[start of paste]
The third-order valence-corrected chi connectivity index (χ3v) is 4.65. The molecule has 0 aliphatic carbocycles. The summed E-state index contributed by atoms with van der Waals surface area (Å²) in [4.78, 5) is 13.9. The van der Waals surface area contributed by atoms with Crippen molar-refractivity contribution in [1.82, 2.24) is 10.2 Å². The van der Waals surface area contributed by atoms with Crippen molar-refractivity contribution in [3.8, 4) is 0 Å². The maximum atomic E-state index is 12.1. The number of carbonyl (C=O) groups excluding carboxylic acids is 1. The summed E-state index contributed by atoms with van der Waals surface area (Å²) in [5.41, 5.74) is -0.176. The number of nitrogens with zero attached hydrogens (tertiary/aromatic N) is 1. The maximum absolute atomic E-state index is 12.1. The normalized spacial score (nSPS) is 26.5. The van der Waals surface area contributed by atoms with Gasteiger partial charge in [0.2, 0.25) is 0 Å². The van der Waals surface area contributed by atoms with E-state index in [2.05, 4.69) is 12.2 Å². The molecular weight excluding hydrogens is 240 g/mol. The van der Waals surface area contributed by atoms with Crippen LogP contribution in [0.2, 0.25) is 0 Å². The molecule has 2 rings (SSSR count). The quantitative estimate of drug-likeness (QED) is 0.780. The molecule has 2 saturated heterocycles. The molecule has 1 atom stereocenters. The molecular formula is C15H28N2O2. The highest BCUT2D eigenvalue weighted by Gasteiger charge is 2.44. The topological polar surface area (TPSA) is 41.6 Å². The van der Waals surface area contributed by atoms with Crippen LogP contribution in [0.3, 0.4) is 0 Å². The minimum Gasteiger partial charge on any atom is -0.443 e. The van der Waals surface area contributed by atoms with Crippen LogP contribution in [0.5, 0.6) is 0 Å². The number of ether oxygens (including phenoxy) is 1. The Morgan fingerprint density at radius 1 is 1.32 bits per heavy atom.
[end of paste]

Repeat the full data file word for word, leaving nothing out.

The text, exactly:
The third-order valence-corrected chi connectivity index (χ3v) is 4.65. The molecule has 0 aliphatic carbocycles. The summed E-state index contributed by atoms with van der Waals surface area (Å²) in [4.78, 5) is 13.9. The van der Waals surface area contributed by atoms with Crippen molar-refractivity contribution in [1.82, 2.24) is 10.2 Å². The van der Waals surface area contributed by atoms with Crippen molar-refractivity contribution in [3.8, 4) is 0 Å². The maximum atomic E-state index is 12.1. The number of carbonyl (C=O) groups excluding carboxylic acids is 1. The summed E-state index contributed by atoms with van der Waals surface area (Å²) in [5.41, 5.74) is -0.176. The number of nitrogens with zero attached hydrogens (tertiary/aromatic N) is 1. The maximum absolute atomic E-state index is 12.1. The normalized spacial score (nSPS) is 26.5. The van der Waals surface area contributed by atoms with Gasteiger partial charge in [0.2, 0.25) is 0 Å². The van der Waals surface area contributed by atoms with E-state index in [2.05, 4.69) is 12.2 Å². The molecular weight excluding hydrogens is 240 g/mol. The van der Waals surface area contributed by atoms with Crippen LogP contribution in [0.2, 0.25) is 0 Å². The molecule has 2 rings (SSSR count). The quantitative estimate of drug-likeness (QED) is 0.780. The molecule has 2 saturated heterocycles. The molecule has 1 atom stereocenters. The molecular formula is C15H28N2O2. The highest BCUT2D eigenvalue weighted by Gasteiger charge is 2.44. The topological polar surface area (TPSA) is 41.6 Å². The van der Waals surface area contributed by atoms with Crippen LogP contribution in [0.3, 0.4) is 0 Å². The minimum Gasteiger partial charge on any atom is -0.443 e. The van der Waals surface area contributed by atoms with Crippen LogP contribution in [0.5, 0.6) is 0 Å². The number of ether oxygens (including phenoxy) is 1. The Morgan fingerprint density at radius 1 is 1.32 bits per heavy atom.